6 Step Compost Tea Recipe: How To Make Compost Tea

You’ve probably heard about this amazing supercharged organic fertilizer called compost tea, and you’re wondering can it really be that good? What on earth is it anyway and how does it work?

Well, let’s take a look and find out exactly what compost tea is, we’ll share our simple compost tea recipe, and show you when to use it for a luscious and vibrant garden.

Compost Tea

So what exactly is compost tea? Well as the name suggests it is made by soaking or brewing compost in water and then straining off the liquid tea! The water gets infused with the nutrients and beneficial bacteria from the garden compost and this resulting compost tea is a perfect liquid fertilizer and conditioner. It can be applied as a foliar spray or as a drench for the soil, depending on what you need it for.

The Benefits of Compost Tea

You’re probably wondering why compost tee matters. So let’s take a quick look at some of the benefits of compost tea in your gardening.

It is a great addition to just using regular compost. Having a foliar feed can give an almost instant boost to plants and is believed to enhance the flavor of vegetables. If used in an organic garden regularly it can also help to keep the garden healthy and fend off any unwanted pests and diseases. Compost tea contains many good bacteria that can help keep plants healthy.

Fast Acting Feed

By using compost tea you provide a quick injection of nutrients that your plants and vegetable can absorb very fast. I like to think of it as the intravenous drip of my gardening.

Use it as a supplementary feed. I still use the slower releasing organic matter in solid form, manure, compost, green manure. They all have their place and should be used as an overall feeding strategy.

Increased Plant Growth

If you see any signs of weak growth, disease, or perhaps poor weather conditions, the application of compost tea can kick in and provide the corrective action needed for a growth spurt to develop a more resilient plant.

Healthy Stronger Plants

Compost Tea will deliver strong growth and disease resistance in the same way that standard well-rotted compost or manure provides a rich feed for your plants. The main difference is the speed at which the plant can use the tea compared to solid compost material

Organic Supercharging

There is nothing more organic than, well, organic compost. Commercial liquid feeds are often processed using production facilities that use chemicals and more often than not have a large carbon footprint. Taking organic compost, or better still your homemade compost is the perfect way to contribute to a greener planet.

At the same time, you will be allowing nature to do its part, by caring for wildlife and increasing the micro-organism density of your plot, by keeping your growing space chemical-free.

Put simply it’s a much faster and far greener way of getting the nutrients from organic matter into your plant’s system. The liquid is directly absorbed by the plant roots, compared to the very slow release effect of solidified rotten organic matter.

Easy Steep Compost Tea Recipe

Like most things in life, there’s an easy way and a complicated way of doing things. There is no doubt the more complicated things get the better the results, but in my experience of making compost tea, I cannot see that the extra effort has shown itself equally extra results. So I keep things real simple and focus on other aspects of my gardening. So here’s my very simple compost tea recipe.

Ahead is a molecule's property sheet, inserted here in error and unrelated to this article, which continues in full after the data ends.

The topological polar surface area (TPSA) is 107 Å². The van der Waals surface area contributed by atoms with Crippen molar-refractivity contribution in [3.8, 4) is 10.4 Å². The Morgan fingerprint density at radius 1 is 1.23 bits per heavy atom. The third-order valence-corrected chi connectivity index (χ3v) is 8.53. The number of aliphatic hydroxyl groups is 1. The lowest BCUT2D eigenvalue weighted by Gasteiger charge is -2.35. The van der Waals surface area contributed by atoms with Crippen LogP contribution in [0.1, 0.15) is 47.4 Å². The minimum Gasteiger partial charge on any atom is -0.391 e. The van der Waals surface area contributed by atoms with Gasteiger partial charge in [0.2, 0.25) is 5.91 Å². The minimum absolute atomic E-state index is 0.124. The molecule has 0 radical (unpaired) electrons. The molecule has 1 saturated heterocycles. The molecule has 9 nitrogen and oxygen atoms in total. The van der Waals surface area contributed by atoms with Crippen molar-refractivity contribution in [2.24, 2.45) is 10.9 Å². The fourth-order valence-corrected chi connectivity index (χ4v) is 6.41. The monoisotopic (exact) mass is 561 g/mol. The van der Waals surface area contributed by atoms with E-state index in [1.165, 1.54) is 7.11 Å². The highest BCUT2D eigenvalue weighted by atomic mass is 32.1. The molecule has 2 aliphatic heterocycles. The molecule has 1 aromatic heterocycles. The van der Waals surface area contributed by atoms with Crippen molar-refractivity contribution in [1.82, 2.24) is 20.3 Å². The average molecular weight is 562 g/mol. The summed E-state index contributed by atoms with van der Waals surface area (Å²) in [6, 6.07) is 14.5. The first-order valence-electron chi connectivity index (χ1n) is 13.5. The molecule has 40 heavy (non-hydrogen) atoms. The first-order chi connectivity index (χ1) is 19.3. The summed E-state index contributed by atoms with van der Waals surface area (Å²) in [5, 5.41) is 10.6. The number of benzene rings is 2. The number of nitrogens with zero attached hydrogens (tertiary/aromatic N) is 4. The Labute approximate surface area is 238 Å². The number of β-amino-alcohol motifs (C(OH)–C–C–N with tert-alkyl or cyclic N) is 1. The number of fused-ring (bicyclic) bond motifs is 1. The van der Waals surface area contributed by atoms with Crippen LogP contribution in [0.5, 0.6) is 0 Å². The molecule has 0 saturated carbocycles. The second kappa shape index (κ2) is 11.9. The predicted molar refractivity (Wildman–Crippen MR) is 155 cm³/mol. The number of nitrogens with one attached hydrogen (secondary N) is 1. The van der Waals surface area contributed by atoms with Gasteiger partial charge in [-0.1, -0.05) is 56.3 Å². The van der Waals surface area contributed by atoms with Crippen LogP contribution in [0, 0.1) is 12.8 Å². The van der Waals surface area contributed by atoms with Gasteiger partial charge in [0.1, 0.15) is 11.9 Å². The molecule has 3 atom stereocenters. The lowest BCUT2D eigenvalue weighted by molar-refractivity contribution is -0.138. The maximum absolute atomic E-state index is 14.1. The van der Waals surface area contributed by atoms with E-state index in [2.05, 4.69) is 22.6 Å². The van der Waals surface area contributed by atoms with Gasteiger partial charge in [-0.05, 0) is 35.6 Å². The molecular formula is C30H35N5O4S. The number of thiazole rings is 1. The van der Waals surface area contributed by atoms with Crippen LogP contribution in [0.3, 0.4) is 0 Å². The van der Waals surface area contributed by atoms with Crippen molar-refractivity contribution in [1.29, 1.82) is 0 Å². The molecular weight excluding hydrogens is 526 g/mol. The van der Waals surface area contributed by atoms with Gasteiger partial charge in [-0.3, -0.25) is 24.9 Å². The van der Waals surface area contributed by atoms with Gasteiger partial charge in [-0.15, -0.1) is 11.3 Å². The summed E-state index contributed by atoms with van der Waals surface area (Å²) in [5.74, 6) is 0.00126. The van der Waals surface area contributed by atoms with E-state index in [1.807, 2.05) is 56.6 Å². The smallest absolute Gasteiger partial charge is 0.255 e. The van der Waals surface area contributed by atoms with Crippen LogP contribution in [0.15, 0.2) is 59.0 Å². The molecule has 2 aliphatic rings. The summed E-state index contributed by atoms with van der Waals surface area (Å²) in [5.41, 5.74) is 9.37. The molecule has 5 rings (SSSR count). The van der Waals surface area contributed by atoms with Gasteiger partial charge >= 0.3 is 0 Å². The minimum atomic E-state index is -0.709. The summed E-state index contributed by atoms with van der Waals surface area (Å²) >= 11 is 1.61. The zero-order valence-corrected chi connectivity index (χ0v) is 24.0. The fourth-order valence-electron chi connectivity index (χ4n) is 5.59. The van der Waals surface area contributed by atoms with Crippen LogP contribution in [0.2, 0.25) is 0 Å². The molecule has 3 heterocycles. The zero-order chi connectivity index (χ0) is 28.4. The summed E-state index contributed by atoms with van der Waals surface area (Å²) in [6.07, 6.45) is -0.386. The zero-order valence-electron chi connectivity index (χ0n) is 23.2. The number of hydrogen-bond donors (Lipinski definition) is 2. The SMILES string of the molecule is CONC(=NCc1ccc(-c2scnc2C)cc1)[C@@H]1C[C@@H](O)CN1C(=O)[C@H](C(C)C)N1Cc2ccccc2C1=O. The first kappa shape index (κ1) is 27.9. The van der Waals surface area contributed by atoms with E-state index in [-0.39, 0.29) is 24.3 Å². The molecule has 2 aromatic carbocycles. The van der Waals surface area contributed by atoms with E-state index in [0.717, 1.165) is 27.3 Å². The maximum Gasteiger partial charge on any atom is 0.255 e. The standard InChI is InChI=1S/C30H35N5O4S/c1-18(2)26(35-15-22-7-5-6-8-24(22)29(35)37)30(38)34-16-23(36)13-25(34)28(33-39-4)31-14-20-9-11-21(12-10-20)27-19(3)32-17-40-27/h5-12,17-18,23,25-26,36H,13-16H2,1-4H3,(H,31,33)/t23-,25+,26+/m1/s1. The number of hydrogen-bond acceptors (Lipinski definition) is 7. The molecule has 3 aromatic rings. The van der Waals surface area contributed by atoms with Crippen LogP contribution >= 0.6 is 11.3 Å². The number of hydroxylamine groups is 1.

1. 5 Gallon bucket
  2. 1.5 Gallon of Composting material. Make sure you use well rotten down compost or similar
  3. 3 Gallons of rainwater. If you only have tap water let it stand for 2 days to dechlorinate

How to Make Compost Tea (Steep Method)

Compost tea can be made in a number of ways and using different ingredients. Experienced growers will all have their own compost tea recipes that they will swear by and may contain many unusual ingredients. The basic choice you have is to buy one of the ready-to-go compost tea systems or to go the DIY method and set everything up yourself.

  • Simply place the compost and rainwater into the bucket
  • Leave it to steep for two days
  • Stir as often as possible, at least three times per day
  • Strain off the liquid using an old sack or gauze
  • Water your plants…simple

I’m a simple sort of person and I much prefer the steeping method of producing compost tea. It’s super simple and less prone to creating bacterial risk.

DIY Compost Tea Brewer

The DIY compost tea brewer will need to put in a little bit of work to get set up, however, the results can be rewarding. The construction of the brewer and the brewing process if far more technical and will require more effort.

Compost Tea Bucket

There are two sizes to consider when setting up a compost tea brewer for home use, 3 gallons or 5 gallons, anything bigger tends to be overkill. You will be diluting the compost team with water before applying it to your garden, so the result of your brew is a concentrate. Therefore only small volumes are required.

Gauze, or straining fabric

It’s always best to use a gauze bag to hold your composting material. This significantly reduces the risk of clogging the pump or air stone, and also makes replacing the composting material easier to handle.

Aeration pump

Aeration is required to allow to bacterial process to take place and it makes a difference to the processing of the composting material. You can use an aquarium pump and some pipework to do this job. It will require a mains power supply.

Air Stone (optional)

To provide a good airflow through the brewing process it is recommended to use an air stone, again borrowed from the aquarium market. Ideally, you should look out for models that have features to reduce clogging from the small particles circulated within the tea liquid as it brews

Drainage Tap (Optional)

A drainage tap or brewers tap allows you to easily pour out the required level of concentrate straight into a watering can or bucket, ready for dilution. This is optional but may be a good idea if you intend brewing on a regular basis.